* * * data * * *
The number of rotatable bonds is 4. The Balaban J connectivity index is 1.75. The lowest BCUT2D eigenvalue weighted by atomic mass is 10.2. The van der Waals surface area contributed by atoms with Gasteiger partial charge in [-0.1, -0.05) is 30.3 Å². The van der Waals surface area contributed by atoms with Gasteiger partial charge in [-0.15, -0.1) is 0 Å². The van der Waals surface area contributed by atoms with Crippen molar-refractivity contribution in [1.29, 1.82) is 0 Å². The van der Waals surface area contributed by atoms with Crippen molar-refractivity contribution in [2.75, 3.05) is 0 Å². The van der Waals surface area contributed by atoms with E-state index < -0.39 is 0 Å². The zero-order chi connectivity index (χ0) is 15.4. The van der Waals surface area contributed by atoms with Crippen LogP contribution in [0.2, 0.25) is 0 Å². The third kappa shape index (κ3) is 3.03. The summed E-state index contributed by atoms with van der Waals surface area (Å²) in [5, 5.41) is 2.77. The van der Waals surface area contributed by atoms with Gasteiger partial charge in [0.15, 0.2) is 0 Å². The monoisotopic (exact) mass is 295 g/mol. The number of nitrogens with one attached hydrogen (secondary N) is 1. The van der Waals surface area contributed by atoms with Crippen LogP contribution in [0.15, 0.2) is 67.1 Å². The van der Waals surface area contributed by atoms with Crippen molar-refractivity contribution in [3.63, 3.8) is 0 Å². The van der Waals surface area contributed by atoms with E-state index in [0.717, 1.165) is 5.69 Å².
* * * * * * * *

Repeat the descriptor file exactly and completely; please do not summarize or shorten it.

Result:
The number of rotatable bonds is 4. The Balaban J connectivity index is 1.75. The lowest BCUT2D eigenvalue weighted by atomic mass is 10.2. The van der Waals surface area contributed by atoms with Gasteiger partial charge in [-0.1, -0.05) is 30.3 Å². The van der Waals surface area contributed by atoms with Gasteiger partial charge in [-0.15, -0.1) is 0 Å². The van der Waals surface area contributed by atoms with Crippen molar-refractivity contribution in [1.29, 1.82) is 0 Å². The van der Waals surface area contributed by atoms with Crippen molar-refractivity contribution in [2.75, 3.05) is 0 Å². The van der Waals surface area contributed by atoms with E-state index < -0.39 is 0 Å². The zero-order chi connectivity index (χ0) is 15.4. The van der Waals surface area contributed by atoms with Crippen LogP contribution in [0.2, 0.25) is 0 Å². The third kappa shape index (κ3) is 3.03. The summed E-state index contributed by atoms with van der Waals surface area (Å²) in [5, 5.41) is 2.77. The van der Waals surface area contributed by atoms with Gasteiger partial charge in [0.15, 0.2) is 0 Å². The monoisotopic (exact) mass is 295 g/mol. The number of nitrogens with one attached hydrogen (secondary N) is 1. The van der Waals surface area contributed by atoms with Crippen LogP contribution in [0.15, 0.2) is 67.1 Å². The van der Waals surface area contributed by atoms with Crippen molar-refractivity contribution in [3.63, 3.8) is 0 Å². The van der Waals surface area contributed by atoms with E-state index in [0.717, 1.165) is 5.69 Å².